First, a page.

FIT legislation can be set up with targets for renewable energies. “[T]argets are important in signaling long-term political commitment to investors. They indicate that support mechanisms will remain in place for a certain period of time and they will increase the likelihood of tariffs being sufficiently high.” (Miguel Mendonca, David Jacobs, and Benjamin Sovacool, “Powering the Green Economy: The Feed-in Tariff Handbook,” at 35.)

Another important aspect of FITs is the purchase obligation, which also assures investment security. The purchase obligation requires the nearest grid operator to purchase and distribute all electricity that is produced by renewable energy sources, independent of power demand. So in times of low demand, “the grid operator will reduce the amount of ‘grey’ electricity while all ‘green’ electricity is incorporated into the electricity mix.” (“Powering,” at 30.)

Because of technological evolution of renewables and growing economies of scale, it can be safely anticipated that costs for renewable energy sources will go down over time. “Tariff degression” takes account of this by automatically reducing tariffs over time, usually on an annual basis. The rate of degression will vary, depending on the technology. Mature technologies, such as wind power, have a low degression rate rate. In Germany, for instance, the tariff is reduced by 1 percent every year. Technologies whose generation costs are still declining rapidly will need to have a higher degression rate. The degression rate in Germany for solar PV, for example, is high as 10 percent per year.

The price level of a tariff is key to its successful implementation. “[A] low tariff is almost like no tariff.” (“Powering,” at 57.) With a low tariff, investors will not be attracted to new projects because of unprofitability. The only people supportive of low tariffs are the same people who support the fossil-fuel industry. They are not likely to support something that would truly encourage renewables implementation.

Setting the payment duration is also important for an effective FIT mechanism. The duration of the tariff payment is related to the level of tariff payment. If a legislator desires a short period of guaranteed tariff payment, the tariff level will be set higher to assure the amortization of costs. If the tariff payment is granted for a longer period, the payment level can be reduced. “FIT mechanisms around the world usually guarantee tariff payment for a period of 10–25 years, while a period of 15–20 years is the most common and successful approach.” (“Feed-in Tariffs,” at 97.)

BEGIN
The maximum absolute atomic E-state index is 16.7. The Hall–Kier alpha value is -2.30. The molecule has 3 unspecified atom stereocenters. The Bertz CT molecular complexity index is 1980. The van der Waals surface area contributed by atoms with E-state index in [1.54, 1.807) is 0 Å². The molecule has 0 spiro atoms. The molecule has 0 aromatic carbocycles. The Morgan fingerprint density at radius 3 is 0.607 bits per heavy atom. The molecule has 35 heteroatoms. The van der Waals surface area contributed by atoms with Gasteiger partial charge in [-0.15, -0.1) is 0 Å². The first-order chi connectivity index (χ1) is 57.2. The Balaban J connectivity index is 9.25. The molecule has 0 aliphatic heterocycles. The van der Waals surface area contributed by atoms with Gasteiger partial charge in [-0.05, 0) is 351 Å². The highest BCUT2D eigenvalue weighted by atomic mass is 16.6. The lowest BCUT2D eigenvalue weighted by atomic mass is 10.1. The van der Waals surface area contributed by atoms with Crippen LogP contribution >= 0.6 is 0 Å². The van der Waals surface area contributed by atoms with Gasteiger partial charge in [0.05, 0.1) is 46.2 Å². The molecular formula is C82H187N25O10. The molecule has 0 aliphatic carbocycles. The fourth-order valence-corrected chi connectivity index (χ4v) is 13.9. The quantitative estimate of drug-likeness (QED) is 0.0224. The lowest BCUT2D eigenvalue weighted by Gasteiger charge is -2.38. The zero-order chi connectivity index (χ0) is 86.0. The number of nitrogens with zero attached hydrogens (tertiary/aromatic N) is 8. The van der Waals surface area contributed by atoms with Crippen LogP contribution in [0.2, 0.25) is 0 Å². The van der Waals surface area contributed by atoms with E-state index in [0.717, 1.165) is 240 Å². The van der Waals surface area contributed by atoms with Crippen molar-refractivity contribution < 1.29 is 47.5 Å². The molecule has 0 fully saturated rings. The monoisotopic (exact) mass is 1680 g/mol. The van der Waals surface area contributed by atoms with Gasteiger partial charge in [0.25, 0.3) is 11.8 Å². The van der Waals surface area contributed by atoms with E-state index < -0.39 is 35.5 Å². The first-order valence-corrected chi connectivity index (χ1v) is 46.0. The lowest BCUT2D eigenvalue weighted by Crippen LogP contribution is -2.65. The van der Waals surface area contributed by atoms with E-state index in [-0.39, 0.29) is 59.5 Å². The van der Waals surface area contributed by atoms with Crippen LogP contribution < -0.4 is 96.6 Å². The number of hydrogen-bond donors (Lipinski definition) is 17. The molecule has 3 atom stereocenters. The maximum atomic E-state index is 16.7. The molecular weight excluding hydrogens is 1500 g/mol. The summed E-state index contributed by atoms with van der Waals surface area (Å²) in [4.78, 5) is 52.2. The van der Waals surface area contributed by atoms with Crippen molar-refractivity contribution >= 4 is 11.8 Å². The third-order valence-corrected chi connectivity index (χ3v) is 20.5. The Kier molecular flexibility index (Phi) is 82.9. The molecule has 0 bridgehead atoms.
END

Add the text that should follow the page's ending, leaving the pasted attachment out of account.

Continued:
An advantage FITs have over other support mechanisms like Renewable Portfolio Standards is their targeting of specific technologies. “By being able to promote all renewable energy technologies according to their stage of technological development, the policymaker . . . has the chance to promote technologies which are still rather costly but have a large mid- or long-term potential (e.g., solar PV).” (“Feed-in Tariffs,” at 77.)

III. Benefits of FITs
By allowing anyone to sell renewable energy into the grid and secure a long-term, guaranteed return for it, feed-in tariffs are a cost-effective way to boost deployment of renewables. “FITs offer policy makers the best single tool available to rapidly promote renewable energy. FITs are . . . essential for promoting a more efficient, democratic, decentralized electricity system, independent of government funding, operating with minimal degradation of ecological services, resilient to disruptions and price volatility, and highly beneficial to all income groups.” (Marilyn Brown and Benjamin Sovacool, “Climate Change and Global Energy Security,” at 258.)

FITs’ typically set price levels above fossil-fuel generating sources, but these higher prices reflect the costs of benefits particular to renewable energy sources, including pollution costs, climate-change costs, security costs, and future fossil-fuel cost uncertainty. Over time, FITs tend to reduce electricity prices, thanks to their low fuel and transportation requirements, and not being dependent on foreign fuel suppliers, among other reasons. Notwithstanding the higher initial cost to consumers to cover the expense of the tariff, FIT policies in the long run end up benefiting them by depressing electricity prices. “Disruptions and interruptions in supply caused by accidents, severe weather, and bottlenecks can prevent natural gas, coal, and uranium from being adequately and cost-effectively distributed to conventional power plants. Such depletable fuels are also prone to rapid price escalations and significant price volatility, and are exposed to sudden fluctuations in currency rates.” (“Climate Change,” at 258-60.)